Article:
Satellite communications are the “number one threat vector” for cyber hackers in the world at the moment and it’s a space where the sector is also lacking in providers of cyber security solutions, Dave DeWalt, one of the cyber security industry’s leaders, said on Thursday.
DeWalt, who was chairman and CEO of FireEye [FEYE] from 2012 until 2016 and remained executive chairman until early 2017, said during his time with the company “I’m watching the major satellite providers essentially all getting attacked and breached and serious exfiltration of their intellectual property by nation states.”
The nation-states hacking the satellite providers were looking for things like how do their communications protocols work, how do they configure their constellations, and what are their vulnerabilities, DeWalt said at the CyberSat18 conference hosted by the satellite magazine Via Satellite.
The nation-states weren’t conducting actual attacks so much as doing research, DeWalt said.
DeWalt also at different times led the cyber security firm McAfee and Documentum, a document management platform now owned by Canada's OpenText Corp. [OTEX]. He is now chairman and CEO of NightDragon Security, which provides funding and investment advice to startups in the cyber security space.
Following the breaches, when incident response began, DeWalt said the unusual discovery was that the data wasn’t being extracted through traditional servers connected via fiber optic links but rather through radio frequency (RF)-based communication.
“We weren’t able to see the exfiltration so suddenly we’re realizing there’s a whole other communication model for exfiltration,” DeWalt said. “Pretty scary.”
DeWalt said one of his investment interests now is in finding ways to build “cyber domes,” basically “firewalls for RF frequency defense around buildings” and “mission critical facilities.”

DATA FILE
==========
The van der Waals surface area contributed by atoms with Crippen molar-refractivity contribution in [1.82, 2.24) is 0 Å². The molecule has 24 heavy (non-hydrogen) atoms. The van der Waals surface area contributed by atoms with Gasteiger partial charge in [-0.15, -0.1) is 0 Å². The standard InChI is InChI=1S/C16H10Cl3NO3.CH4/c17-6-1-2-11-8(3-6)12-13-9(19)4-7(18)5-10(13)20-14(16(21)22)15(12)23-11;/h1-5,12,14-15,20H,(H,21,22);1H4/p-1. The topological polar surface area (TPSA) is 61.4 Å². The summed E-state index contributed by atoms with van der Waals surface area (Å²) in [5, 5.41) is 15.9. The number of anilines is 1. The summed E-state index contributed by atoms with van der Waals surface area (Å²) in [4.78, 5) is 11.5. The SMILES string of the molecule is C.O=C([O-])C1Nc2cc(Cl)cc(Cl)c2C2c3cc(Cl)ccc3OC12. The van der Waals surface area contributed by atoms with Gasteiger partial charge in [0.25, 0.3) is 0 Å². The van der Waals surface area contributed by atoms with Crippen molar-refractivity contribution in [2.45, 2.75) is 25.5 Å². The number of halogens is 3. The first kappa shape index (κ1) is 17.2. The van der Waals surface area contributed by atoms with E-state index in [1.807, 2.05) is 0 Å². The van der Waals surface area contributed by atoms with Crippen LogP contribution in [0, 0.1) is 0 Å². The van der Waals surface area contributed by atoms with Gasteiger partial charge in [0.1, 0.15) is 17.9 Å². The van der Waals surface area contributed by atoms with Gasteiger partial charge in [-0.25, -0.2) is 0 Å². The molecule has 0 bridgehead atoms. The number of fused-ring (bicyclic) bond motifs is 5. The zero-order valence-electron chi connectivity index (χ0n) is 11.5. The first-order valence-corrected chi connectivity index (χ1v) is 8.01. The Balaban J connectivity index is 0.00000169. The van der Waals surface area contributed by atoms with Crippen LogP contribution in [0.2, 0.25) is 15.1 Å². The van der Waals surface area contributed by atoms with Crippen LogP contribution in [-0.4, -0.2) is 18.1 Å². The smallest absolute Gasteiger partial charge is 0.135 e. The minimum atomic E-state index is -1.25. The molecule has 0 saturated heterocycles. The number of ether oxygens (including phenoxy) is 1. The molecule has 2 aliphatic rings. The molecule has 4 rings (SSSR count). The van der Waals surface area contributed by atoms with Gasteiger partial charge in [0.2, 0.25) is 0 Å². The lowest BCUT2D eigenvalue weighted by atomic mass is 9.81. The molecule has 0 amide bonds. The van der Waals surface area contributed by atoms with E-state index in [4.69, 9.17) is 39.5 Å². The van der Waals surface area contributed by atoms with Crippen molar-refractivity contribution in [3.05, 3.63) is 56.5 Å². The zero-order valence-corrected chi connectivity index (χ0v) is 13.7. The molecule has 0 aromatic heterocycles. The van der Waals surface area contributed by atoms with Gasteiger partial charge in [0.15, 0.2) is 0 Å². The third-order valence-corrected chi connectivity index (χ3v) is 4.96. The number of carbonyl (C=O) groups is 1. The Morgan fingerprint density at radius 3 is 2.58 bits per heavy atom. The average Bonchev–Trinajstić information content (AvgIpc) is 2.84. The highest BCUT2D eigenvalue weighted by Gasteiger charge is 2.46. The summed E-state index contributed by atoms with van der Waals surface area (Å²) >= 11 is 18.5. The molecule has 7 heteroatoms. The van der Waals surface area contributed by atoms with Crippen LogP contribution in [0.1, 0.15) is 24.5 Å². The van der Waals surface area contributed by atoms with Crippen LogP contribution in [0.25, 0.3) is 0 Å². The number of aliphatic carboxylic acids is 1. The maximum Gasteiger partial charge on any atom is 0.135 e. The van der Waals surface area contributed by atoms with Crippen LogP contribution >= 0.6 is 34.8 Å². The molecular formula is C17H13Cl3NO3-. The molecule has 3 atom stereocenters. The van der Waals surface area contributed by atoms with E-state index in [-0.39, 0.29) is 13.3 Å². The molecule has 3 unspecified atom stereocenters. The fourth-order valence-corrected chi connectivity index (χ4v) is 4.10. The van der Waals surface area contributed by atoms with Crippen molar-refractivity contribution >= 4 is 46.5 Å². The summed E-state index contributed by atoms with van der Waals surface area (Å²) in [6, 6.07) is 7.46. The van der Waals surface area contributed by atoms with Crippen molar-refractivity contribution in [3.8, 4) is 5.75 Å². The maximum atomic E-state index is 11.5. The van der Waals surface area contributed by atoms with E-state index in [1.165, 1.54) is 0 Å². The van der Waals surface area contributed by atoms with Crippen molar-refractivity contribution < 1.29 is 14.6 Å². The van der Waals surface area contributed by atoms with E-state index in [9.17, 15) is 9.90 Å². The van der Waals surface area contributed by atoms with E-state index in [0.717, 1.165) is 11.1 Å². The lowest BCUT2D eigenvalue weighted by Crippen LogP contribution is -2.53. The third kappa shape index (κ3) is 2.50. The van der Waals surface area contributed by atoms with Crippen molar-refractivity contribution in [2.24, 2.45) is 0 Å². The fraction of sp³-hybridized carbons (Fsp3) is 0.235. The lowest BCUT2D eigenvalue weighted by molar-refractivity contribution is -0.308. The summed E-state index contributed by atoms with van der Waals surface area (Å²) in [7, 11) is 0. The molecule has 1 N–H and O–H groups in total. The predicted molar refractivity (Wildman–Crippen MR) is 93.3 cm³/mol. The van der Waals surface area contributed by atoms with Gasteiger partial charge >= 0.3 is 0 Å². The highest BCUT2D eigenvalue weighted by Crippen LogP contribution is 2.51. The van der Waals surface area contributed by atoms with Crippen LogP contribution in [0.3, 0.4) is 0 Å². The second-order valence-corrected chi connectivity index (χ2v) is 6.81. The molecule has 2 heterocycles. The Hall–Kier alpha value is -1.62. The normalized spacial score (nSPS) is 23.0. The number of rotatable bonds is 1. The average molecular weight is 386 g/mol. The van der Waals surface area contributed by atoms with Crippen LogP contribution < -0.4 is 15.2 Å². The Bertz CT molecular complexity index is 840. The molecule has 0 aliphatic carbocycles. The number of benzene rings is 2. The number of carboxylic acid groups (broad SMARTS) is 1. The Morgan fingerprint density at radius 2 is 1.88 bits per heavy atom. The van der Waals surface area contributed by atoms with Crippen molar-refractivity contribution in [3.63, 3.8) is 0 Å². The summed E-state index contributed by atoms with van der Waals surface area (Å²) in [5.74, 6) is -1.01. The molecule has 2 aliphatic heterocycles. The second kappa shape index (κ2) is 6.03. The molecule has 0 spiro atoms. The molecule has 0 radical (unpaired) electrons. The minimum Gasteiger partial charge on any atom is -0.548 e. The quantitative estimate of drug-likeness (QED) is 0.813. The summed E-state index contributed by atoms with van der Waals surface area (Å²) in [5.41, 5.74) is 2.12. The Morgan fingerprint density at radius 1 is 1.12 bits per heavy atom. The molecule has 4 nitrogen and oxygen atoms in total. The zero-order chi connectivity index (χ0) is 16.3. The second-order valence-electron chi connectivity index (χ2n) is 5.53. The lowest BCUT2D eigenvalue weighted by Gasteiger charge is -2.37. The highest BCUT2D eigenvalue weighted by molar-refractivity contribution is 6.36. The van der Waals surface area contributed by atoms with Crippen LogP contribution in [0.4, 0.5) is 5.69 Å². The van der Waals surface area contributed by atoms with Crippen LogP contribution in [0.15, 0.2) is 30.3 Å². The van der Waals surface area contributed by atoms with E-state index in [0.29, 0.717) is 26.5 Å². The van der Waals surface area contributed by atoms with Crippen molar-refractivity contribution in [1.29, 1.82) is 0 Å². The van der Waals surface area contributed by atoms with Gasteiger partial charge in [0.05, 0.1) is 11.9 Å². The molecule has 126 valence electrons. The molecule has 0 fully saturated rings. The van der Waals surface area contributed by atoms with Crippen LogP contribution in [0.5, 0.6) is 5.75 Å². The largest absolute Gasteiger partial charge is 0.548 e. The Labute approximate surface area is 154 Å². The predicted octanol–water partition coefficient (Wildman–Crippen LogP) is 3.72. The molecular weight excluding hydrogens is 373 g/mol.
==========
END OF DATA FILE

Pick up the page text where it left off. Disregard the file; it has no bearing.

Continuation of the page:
Eventually, “you realize” that the, data being stolen is “talking” to networks owned by government and corporate entities in Russia and China, DeWalt said.
The “RF world” is full of the “wild, wild west” currently, he said, warning that he can “hardly find any” cyber vendors trying to solve this problem.
“So, I get very worried when I think about this challenge and frankly it’s capitalist too, I look for, what companies can we invest in, what companies can we scale, how do we go about slowing this problem, and there’s a couple interesting technologies emerging, but having said that, not widely deployed,” DeWalt said. There’s also a lack of venture capital being put behind companies and technologies here “where a major offensive and defensive gap exists. And I worry, time is not our friend right now.”
Grant Schneider, the federal chief information security officer and senior director for Cyber Security Policy on the White House National Security Council, said in an opening keynote at the conference that the Trump administration’s new National Cybersecurity Strategy discusses space and, as an extension, satellite systems. He pointed to the growing dependency on land, sea and air on satellite systems, particularly for navigation, not only in terms for how much easier they make every day activities but also their importance to future capabilities like self-driving cars.
He said, “when we look at our space systems, when we look at our satellite systems, they need to be able to endure for years and decades. We’re not going to be able to send someone to the satellite very often to operate it.” This means resiliency needs to be built in.
Schneider said that based on his experience in this “community,” the further you get from people actually working on cyber technologies, they are “less focused on cyber security. And getting the nation more focused on cyber security is really important.”
In addition to the satellite domain, DeWalt said there are seven additional sectors where there are major offensive and defensive cyber security gaps. These include industrial segments such as operational technology, crypto currency markets, and social networks in terms of privacy and security.
DeWalt also warned of threats from small drones, which can be equipped with explosive packages to bomb targets and people.